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Equality: Hidden risks for business
It may surprise you to learn that the EDI policies and practices of organisations, in all sectors throughout the country, contain unlawful elements. Why? Because organisations were misled by incorrect official guidance on the 2010 Equality Act – shocking but true. See our ‘Equality Matters’ booklet below.
The guidance was ultra vires, ie outside of the law, and thereby unlawful. That guidance was also disseminated by training agencies and management consultancies. Organisations, including private sector companies, understandably followed official guidance or guidance from trusted sources. Here’s an ultra vires extract from the policy of a household-name company:
‘Transgender individuals who plan to make, are making or have made a permanent change to their gender must be allowed to use the toilets of their acquired gender. Insisting that a transperson uses facilities that are not of their acquired gender contravenes the Equality Act 2010.’
That misstates the law in a number of ways.
Download for further detail.
Incorrect guidance was published by the Equality and Human Rights Commission (EHRC) and the Government Equalities Office (GEO).
Due to AEA’s intervention, in July and August 2020 a large number of EHRC guidance documents were amended or removed entirely from its website. There was no public announcement and external organisation were not notified. The guidance had been in place for 10 years. GEO’s guidance has existed for 6 years but is currently under review.
However, that incorrect guidance continues to be disseminated by management consultancies and training agencies.
As a consequence, misguidance is reflected in the policies and practices of countless companies. Unwittingly, such organisations are at risk of reputational hard and may well be legally exposed.
What did EHRC guidance say?
EHRC guidance was aimed at all types of organisations, including the private sector.
EHRC’s guidance routinely used the term ‘gender’ – which isn’t a protected characteristic – instead of ‘sex. Including, confusingly, in sections about service provision and the single-sex exception. That incorrect usage has been amended.
Additionally, many guidance documents contained variations of this statement:
‘Where someone has a gender recognition certificate they should be treated in their acquired gender for all purposes and therefore should not be excluded from single-sex services.’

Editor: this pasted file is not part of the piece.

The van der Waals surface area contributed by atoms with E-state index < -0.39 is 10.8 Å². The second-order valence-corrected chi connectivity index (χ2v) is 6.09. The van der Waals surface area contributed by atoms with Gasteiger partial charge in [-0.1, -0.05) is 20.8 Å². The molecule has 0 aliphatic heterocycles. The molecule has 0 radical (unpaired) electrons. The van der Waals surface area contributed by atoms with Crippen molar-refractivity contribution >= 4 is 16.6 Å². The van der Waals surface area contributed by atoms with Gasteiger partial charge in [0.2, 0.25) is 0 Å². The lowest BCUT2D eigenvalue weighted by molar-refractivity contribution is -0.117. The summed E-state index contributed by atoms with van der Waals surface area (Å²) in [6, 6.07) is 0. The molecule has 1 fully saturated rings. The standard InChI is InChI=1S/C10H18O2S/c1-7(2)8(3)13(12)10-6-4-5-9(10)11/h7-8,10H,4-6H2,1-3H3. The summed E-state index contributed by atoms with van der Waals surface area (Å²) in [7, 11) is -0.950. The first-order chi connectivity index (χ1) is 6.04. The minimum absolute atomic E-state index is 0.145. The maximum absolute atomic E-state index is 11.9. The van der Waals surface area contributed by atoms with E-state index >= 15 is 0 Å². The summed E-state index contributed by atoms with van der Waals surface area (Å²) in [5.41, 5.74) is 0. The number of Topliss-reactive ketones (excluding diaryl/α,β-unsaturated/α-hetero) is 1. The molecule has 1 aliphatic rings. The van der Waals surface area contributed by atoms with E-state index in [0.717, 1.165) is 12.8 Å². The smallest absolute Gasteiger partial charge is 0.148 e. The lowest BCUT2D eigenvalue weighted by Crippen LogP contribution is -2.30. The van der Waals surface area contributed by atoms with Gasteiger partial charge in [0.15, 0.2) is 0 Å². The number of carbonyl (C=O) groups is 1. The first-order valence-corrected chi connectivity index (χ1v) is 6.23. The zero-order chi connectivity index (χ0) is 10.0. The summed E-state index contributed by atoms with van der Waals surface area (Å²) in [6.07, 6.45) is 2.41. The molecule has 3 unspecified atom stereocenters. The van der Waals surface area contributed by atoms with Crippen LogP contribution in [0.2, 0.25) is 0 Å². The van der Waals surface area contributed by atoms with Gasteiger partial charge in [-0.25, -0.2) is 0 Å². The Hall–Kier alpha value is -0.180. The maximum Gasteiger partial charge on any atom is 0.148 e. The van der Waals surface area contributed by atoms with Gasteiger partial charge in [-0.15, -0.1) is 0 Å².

That breached the 2010 Equality Act and [thanks to AEA’s interventions] was removed from guidance.
Someone with a GRC can be lawfully excluded, provided it is a proportionate means to achieve a legitimate aim.
The most important development in June was the judgement in Forstater v CGD Europe, which ruled that ‘gender critical’ beliefs are protected under the Equality Act Protected Characteristic ‘Religion or belief’; and also by Articles 9 & 10 of the European Court of Human Rights and the UK’s Human Rights Act. This has wide-ranging implications. Organisations need to be aware of the potential for litigation on grounds of belief discrimination or harassment.
- Akua Reindorf QC was commissioned by Essex University to review its EDI policies. Essex University is a Stonewall Champion. It received policy-advice from Stonewall.
- The Reindorf Report stated that Essex University policy states “the law as Stonewall would prefer it to be, rather than the law as it is”. By misstating the law, Essex University is legally exposed.
17 February 2020. AEA complained to the Equality & Human Rights Commission (EHRC) about unlawful statements in its guidance on the 2010 Equality Act. After prolonged correspondence, EHRC corrected its guidance in July and Aug 2020.
6 May 2021. AEA’s High Court Hearing. Permission for a Judicial Review of EHRC not granted. However, in order to defend itself, EHRC was forced to publicly make significant clarifications and concessions, stating that:
- People with a Gender Recognition Certificate can be lawfully excluded from single-sex services
- A policy which states that trans persons must be allowed access to the single-sex services of their choice is directly inconsistent with the law
- EHRC has informed some organisations that their policies are unlawful and will do the same with other organisations that come to its attention
- EHRC isn’t responsible for service-providers’ unlawful policies and that complainants should take legal action against service providers